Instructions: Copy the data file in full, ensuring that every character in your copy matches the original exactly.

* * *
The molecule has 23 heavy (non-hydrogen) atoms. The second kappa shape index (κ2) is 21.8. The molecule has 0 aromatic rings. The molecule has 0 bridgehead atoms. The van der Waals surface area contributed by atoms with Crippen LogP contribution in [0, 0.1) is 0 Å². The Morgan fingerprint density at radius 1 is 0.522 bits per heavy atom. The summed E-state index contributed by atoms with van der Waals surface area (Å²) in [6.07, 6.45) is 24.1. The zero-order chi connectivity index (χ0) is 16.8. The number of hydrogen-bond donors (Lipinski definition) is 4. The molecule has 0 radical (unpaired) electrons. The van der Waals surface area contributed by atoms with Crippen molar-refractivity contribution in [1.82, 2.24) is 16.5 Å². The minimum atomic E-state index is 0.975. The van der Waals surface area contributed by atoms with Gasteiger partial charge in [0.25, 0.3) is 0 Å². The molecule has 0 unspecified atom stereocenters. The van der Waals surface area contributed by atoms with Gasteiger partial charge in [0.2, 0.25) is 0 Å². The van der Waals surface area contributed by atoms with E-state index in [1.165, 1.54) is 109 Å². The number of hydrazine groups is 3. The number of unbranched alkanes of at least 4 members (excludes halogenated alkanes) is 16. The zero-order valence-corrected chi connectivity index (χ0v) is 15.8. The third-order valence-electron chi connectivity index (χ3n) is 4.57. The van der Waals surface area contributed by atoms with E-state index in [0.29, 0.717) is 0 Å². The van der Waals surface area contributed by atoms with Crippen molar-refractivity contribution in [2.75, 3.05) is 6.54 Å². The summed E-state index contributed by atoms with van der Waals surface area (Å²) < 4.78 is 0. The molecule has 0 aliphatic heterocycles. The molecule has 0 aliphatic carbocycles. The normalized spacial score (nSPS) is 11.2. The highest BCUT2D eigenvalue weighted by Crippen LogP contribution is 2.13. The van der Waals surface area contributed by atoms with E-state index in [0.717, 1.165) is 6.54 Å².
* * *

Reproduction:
The molecule has 23 heavy (non-hydrogen) atoms. The second kappa shape index (κ2) is 21.8. The molecule has 0 aromatic rings. The molecule has 0 bridgehead atoms. The van der Waals surface area contributed by atoms with Crippen LogP contribution in [0, 0.1) is 0 Å². The Morgan fingerprint density at radius 1 is 0.522 bits per heavy atom. The summed E-state index contributed by atoms with van der Waals surface area (Å²) in [6.07, 6.45) is 24.1. The zero-order chi connectivity index (χ0) is 16.8. The number of hydrogen-bond donors (Lipinski definition) is 4. The molecule has 0 radical (unpaired) electrons. The van der Waals surface area contributed by atoms with Crippen molar-refractivity contribution in [1.82, 2.24) is 16.5 Å². The minimum atomic E-state index is 0.975. The van der Waals surface area contributed by atoms with Gasteiger partial charge in [0.25, 0.3) is 0 Å². The molecule has 0 unspecified atom stereocenters. The van der Waals surface area contributed by atoms with Gasteiger partial charge in [0.2, 0.25) is 0 Å². The van der Waals surface area contributed by atoms with E-state index in [1.165, 1.54) is 109 Å². The number of hydrazine groups is 3. The number of unbranched alkanes of at least 4 members (excludes halogenated alkanes) is 16. The zero-order valence-corrected chi connectivity index (χ0v) is 15.8. The third-order valence-electron chi connectivity index (χ3n) is 4.57. The van der Waals surface area contributed by atoms with E-state index in [0.29, 0.717) is 0 Å². The van der Waals surface area contributed by atoms with Crippen molar-refractivity contribution in [2.75, 3.05) is 6.54 Å². The summed E-state index contributed by atoms with van der Waals surface area (Å²) < 4.78 is 0. The molecule has 0 aliphatic heterocycles. The molecule has 0 aliphatic carbocycles. The normalized spacial score (nSPS) is 11.2. The highest BCUT2D eigenvalue weighted by Crippen LogP contribution is 2.13. The van der Waals surface area contributed by atoms with E-state index in [0.717, 1.165) is 6.54 Å².